Choosing the Best Garage Security Cameras For Your Home

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Last Updated on 23 November 2023

How to make your garage — and what’s inside of it — more secure.

Did you know that garages are often targeted by thieves? Attached garages can serve as an entry point for burglars, giving them access to the home through unlocked or unsecured doors. Even detached garages can be alluring to thieves, often holding vehicles, lawnmowers, tools, and other valuables.

If you’re interested in adding security measures to your garage, there are plenty of great security camera systems that can help protect your driveway, or garage. But what type of security system is best? That depends on what you need.

Types of Outdoor Camera Systems for Garage and Driveway Security

The main difference between indoor and outdoor systems is the durability of the cameras. In order to withstand outdoor weather conditions, including rain and extreme temperatures, security cameras overlooking driveways and garages need to be built stronger and tougher than their indoor counterparts. So, no matter what type of security system you choose, make sure it’s designed for outdoor use.

Let’s explore some of the key differences between DVR and NVR systems, letting you decide what type of outdoor camera systems are best for your garage and driveway security.

Outdoor DVR Camera Systems

DVR, or Digital Video Recorder, systems use traditional security technology – analog cameras, coaxial cables, and DVR recorders. The analog cameras connect to the recorder through the coaxial cables, transmitting unprocessed video signals. Once the signals reach the recorder, they can be processed and made available for viewing.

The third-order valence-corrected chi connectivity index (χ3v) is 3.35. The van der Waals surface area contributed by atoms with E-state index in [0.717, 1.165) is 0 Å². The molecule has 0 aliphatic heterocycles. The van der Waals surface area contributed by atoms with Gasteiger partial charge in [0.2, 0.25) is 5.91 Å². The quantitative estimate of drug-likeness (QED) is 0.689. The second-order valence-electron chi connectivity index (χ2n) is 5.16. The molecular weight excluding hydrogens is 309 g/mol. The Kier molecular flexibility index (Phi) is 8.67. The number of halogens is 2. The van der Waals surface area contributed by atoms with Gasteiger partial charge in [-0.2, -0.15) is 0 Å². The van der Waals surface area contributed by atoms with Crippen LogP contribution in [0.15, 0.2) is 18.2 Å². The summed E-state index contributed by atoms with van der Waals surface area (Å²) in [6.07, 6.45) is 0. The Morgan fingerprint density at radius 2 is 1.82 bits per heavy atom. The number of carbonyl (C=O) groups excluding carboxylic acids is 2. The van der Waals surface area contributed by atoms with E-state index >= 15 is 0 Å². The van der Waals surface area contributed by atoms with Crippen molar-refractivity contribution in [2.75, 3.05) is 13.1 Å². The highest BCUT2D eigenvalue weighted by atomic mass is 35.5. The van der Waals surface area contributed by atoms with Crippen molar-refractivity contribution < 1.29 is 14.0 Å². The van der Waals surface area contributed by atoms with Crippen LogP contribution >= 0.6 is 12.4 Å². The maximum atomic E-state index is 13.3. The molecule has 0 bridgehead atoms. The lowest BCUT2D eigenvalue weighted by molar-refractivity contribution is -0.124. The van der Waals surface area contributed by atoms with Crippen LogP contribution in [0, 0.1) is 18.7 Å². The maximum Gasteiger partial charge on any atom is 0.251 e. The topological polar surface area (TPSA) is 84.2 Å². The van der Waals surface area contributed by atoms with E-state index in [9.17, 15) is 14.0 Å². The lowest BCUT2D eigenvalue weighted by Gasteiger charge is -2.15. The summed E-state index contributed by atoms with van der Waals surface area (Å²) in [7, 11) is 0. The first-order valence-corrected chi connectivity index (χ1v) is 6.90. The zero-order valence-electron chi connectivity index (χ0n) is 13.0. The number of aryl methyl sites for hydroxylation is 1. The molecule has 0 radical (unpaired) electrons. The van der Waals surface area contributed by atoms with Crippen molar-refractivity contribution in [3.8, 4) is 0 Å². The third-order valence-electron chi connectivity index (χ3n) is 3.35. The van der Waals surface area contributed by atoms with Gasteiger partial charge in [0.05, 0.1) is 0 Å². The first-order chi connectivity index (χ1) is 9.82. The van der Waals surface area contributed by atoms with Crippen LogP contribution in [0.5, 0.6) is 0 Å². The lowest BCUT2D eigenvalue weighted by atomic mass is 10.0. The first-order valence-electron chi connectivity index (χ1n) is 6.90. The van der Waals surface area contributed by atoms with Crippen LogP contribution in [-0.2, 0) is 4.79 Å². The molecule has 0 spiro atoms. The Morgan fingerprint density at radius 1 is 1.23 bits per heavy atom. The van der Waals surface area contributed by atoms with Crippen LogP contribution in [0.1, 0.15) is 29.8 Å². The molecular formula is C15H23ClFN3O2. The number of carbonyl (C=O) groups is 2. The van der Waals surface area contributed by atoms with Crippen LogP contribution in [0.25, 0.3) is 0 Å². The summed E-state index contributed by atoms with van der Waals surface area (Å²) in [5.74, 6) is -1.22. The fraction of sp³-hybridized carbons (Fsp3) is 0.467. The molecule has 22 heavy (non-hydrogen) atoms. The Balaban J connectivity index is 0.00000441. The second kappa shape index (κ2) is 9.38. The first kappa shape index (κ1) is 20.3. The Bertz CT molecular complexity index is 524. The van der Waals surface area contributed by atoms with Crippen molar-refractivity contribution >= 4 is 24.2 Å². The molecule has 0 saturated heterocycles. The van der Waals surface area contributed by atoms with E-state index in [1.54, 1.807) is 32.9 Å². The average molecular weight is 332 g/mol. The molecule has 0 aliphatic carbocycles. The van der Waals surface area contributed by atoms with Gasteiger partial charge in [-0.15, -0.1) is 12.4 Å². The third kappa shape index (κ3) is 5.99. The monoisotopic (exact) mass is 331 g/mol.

Since these security systems require a physical connection from the cameras to the recorder, they’re not ideal for people with detached garages. DVR security systems are better suited for attached garages, where coaxial cable can be fed directly into the house. This is even easier to do if there’s already a DVR system installed in the house, where expanding your coverage is relatively easy.

Because DVR systems use more affordable analog cameras, they’re much less expensive than NVR systems — although installation costs can add up if you hire a professional. It’s important to note that with the reduced price of analog cameras comes reduced capability. They lack a lot of the smart functionality and video analytics available from more advanced cameras, such as facial recognition.

If you’re ready to shop DVR systems, the Swann 2 Camera 4 Channel 1080p Full HD DVR Security System comes with two cameras (add-on cameras are available) and features sensor lights, 1080p Full HD resolution, and True Detect™ heat sensing technology at a reasonable price.

Outdoor NVR Systems

NVR, or Network Video Recorder, systems are a relatively new technology, driven by advanced IP, or internet protocol, cameras. These digital cameras encode and process video data themselves, then stream it to the NVR recorder for storage and remote viewing. Since NVR systems process video data at the source, not the recorder, they are capable of being wireless.

However, there are many kinds of NVR systems — not just wireless systems — offering varying degrees of flexibility. This can be complicated, so let’s break it down: